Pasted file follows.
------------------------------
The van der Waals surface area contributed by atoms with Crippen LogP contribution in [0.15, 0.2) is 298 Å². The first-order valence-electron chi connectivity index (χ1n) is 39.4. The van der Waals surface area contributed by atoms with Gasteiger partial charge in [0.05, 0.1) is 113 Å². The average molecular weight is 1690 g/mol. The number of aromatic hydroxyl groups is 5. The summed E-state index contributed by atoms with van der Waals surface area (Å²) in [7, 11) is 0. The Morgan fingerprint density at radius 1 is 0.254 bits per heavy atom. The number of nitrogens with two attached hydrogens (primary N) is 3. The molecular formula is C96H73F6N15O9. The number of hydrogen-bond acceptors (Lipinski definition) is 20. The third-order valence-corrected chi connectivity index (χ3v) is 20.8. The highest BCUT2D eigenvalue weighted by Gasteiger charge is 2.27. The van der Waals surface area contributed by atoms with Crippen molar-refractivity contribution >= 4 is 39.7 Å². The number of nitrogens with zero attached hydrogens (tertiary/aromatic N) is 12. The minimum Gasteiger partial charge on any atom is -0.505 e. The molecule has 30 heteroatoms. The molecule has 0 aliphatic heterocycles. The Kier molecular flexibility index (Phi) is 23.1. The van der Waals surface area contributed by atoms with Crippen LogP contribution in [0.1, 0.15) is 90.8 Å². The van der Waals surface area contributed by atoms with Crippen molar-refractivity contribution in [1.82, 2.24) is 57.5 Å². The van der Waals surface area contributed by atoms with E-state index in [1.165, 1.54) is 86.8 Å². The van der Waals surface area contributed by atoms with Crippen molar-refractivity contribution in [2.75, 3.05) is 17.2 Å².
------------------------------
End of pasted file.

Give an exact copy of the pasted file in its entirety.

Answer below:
The van der Waals surface area contributed by atoms with Crippen LogP contribution in [0.15, 0.2) is 298 Å². The first-order valence-electron chi connectivity index (χ1n) is 39.4. The van der Waals surface area contributed by atoms with Gasteiger partial charge in [0.05, 0.1) is 113 Å². The average molecular weight is 1690 g/mol. The number of aromatic hydroxyl groups is 5. The summed E-state index contributed by atoms with van der Waals surface area (Å²) in [7, 11) is 0. The Morgan fingerprint density at radius 1 is 0.254 bits per heavy atom. The number of nitrogens with two attached hydrogens (primary N) is 3. The molecular formula is C96H73F6N15O9. The number of hydrogen-bond acceptors (Lipinski definition) is 20. The third-order valence-corrected chi connectivity index (χ3v) is 20.8. The highest BCUT2D eigenvalue weighted by Gasteiger charge is 2.27. The van der Waals surface area contributed by atoms with Crippen molar-refractivity contribution >= 4 is 39.7 Å². The number of nitrogens with zero attached hydrogens (tertiary/aromatic N) is 12. The minimum Gasteiger partial charge on any atom is -0.505 e. The molecule has 30 heteroatoms. The molecule has 0 aliphatic heterocycles. The Kier molecular flexibility index (Phi) is 23.1. The van der Waals surface area contributed by atoms with Crippen LogP contribution in [0.1, 0.15) is 90.8 Å². The van der Waals surface area contributed by atoms with Crippen molar-refractivity contribution in [1.82, 2.24) is 57.5 Å². The van der Waals surface area contributed by atoms with E-state index in [1.165, 1.54) is 86.8 Å². The van der Waals surface area contributed by atoms with Crippen molar-refractivity contribution in [2.75, 3.05) is 17.2 Å².